The signs of a larger conflict with Russia have started to emerge. Last month, Nezavisimaya Gazeta blasted U.S.-Turkmen cooperation in a commentary. The newspaper owned by tycoon Boris Berezovsky cited plans to replace Russian gas in Ukraine and European markets. The attempt to portray Turkmenistan as a dangerous rival does not bode well for Russian acceptance of a trans-Caspian line or a resolution on pipeline access to the north.
Iran's reaction is equally crucial for Turkmenistan, which must maintain good relations with its only current customer for exported gas.
On his visit to Iran this week, Turkmenistan President Saparmurat Niyazov faced criticism for supporting U.S.-sponsored projects in the Caspian. The Iran News cited signs that Turkmenistan has been "following in the footsteps of U.S. policy in the region" and shown "an inclination to transfer its resources to the outside world by routes other than Iran." The paper warned that cooperation with foreign interference in the region "would prove problematic" in the long term.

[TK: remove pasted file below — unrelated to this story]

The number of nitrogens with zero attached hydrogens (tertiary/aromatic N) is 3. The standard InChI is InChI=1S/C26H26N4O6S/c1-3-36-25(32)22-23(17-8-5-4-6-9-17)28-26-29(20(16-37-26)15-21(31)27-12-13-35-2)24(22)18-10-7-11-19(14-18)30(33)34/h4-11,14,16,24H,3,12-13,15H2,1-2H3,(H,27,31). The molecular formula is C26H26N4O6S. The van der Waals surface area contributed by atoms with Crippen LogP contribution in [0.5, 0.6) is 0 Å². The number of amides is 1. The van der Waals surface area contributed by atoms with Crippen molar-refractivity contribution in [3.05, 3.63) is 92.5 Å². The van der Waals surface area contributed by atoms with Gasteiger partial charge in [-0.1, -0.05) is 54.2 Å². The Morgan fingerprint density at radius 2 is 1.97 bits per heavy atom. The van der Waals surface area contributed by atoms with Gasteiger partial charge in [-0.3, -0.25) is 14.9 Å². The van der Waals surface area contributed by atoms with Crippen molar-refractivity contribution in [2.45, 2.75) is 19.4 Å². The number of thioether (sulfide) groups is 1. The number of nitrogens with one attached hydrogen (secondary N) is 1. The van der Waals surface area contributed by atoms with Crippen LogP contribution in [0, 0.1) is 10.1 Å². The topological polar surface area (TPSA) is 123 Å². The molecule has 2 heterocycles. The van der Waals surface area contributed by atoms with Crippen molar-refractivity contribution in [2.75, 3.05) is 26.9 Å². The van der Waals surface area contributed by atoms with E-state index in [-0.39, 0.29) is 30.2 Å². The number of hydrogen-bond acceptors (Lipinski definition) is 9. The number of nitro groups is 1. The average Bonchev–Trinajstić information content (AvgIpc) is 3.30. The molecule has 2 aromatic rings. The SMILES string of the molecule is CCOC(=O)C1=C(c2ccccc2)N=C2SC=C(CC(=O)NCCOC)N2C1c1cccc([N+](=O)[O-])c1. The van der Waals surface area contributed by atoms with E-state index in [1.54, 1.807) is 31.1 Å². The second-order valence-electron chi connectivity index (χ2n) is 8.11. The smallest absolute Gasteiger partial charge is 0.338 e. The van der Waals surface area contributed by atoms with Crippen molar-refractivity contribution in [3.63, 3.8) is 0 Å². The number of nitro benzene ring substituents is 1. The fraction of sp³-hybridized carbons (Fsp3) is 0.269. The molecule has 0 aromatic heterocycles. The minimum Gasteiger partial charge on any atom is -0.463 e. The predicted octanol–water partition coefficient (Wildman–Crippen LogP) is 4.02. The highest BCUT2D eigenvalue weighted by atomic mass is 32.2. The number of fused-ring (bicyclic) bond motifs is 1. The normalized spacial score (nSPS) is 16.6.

Niyazov was also rebuked by Iran's leader, Ayatollah Ali Khamenei, for Turkmenistan's ties to Israeli business interests.
"The presence of the Israelis behind Iran's important borders is a cause of concern," said Khamenei. "Turkmenistan does not need the Israelis and we must all observe that wherever the Israelis go, they create discord because their existence depends on sowing differences," he said. Clearly, Turkmenistan's policy of neutrality is one of walking a tightrope with huge risks on both sides.
Turkmenistan was also forced to support the Iranian position on the Caspian, calling for an equal division of its resources and condemning the Russia-Kazakhstan pact. The stand is likely to make a settlement more difficult both for an overall Caspian division and a bilateral border deal between Turkmenistan and Azerbaijan.